Over the weekend, Tiffany & Co. quietly lowered the price of their Elsa Peretti money clips from $195 to $150. Kind of surprising since the company has a strict policy of never doing sales or giving discounts, and they generally only raise prices over time, not lower them. They do sometimes adjust for the price metals, but going from $195 to $150 is a big jump. There’s even a model now for $125, for people who want something a bit more affordable (it’s just not made from sterling silver).
Elsa Peretti, for those who may not know, is an Italian jewelry designer who has made some of Tiffany’s most popular pieces. Most of her work is targeted at women, though she’s done things for men from time to time. In addition to money clips, she’s designed things such as cufflinks and lighters using those fluid, simple lines that she’s most famous for. I’m a big fan of her money clips, personally, and whenever I’m wearing a sport coat or any non-rugged outerwear, I carry all my cash and cards using her bean-shaped clip and a Chester Mox card case.
The upside to a money clip is that they look dang classy, and when combined with a nice leather card case, you can carry everything you need without having the bulk of a traditional bi-fold. The downsides are that they can be a little flashy and, at times, cumbersome to use. I dislike having to pull out a wad of cash, thumb through a bunch of bills, and pick out two dollars to just pay for something small. It makes buying something like a bag of chips feel like a drug deal, though I suppose that can be either a good or bad thing depending on your disposition.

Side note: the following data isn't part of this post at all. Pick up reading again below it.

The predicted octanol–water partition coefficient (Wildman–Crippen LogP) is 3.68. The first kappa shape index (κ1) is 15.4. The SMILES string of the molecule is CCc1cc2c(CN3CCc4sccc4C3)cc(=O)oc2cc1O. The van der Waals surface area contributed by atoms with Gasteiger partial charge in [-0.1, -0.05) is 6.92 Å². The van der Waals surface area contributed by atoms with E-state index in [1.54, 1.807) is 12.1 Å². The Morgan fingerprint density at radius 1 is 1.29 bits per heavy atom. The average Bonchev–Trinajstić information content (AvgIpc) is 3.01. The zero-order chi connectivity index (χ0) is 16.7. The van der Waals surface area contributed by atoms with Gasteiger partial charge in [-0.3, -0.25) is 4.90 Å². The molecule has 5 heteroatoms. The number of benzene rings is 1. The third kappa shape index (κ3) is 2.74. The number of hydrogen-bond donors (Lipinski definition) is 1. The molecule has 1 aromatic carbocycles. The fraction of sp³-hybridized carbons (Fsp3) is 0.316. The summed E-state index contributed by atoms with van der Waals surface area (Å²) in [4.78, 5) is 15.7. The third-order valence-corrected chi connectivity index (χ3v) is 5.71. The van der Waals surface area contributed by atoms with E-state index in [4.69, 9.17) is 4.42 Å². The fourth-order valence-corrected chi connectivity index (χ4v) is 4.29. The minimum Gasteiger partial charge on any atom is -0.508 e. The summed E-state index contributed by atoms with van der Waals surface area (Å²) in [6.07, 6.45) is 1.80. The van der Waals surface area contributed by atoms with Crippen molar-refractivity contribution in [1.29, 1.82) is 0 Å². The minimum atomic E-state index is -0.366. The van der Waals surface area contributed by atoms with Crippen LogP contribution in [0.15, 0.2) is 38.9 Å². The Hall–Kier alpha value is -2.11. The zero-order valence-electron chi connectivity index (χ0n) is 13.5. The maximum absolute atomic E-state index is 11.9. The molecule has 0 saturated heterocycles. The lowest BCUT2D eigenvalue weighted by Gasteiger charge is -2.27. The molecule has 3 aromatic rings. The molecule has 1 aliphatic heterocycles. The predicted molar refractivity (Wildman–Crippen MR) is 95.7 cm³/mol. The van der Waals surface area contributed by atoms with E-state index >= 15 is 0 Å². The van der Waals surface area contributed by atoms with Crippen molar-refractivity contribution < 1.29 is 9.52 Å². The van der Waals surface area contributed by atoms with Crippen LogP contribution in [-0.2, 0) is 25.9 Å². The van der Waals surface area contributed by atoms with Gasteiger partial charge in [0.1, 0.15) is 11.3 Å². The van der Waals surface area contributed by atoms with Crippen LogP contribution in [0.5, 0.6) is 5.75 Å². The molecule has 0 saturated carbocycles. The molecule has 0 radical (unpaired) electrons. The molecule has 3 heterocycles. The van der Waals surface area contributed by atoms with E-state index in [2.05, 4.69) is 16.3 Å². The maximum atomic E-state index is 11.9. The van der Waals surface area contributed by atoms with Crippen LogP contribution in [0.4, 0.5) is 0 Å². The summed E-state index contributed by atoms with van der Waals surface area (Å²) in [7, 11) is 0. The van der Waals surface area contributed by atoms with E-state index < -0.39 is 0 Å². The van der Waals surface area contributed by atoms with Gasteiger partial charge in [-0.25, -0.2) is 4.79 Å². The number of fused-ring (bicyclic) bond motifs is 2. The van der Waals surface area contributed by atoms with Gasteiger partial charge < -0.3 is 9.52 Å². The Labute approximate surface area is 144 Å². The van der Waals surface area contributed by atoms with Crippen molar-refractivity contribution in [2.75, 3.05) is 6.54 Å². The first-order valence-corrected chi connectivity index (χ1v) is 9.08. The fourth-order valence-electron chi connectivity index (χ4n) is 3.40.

For other nice money clips, you can turn to Paul Stuart, Brooks Brothers, J. Press, Ralph Lauren, and our advertiser Frank Clegg Leatherworks. Tiffany also has some nice models outside of their Elsa Peretti collections. In addition, you can always try eBay, but be warned: I’ve bought about half a dozen clips from there and all have been fake (i.e. not made of sterling silver, or were rip offs of name brands). Jesse is right that counterfeiting in traditional men’s clothing isn’t big enough to worry about, but you can get into slightly more dangerous territory with famous jewelry brands. Caveat emptor.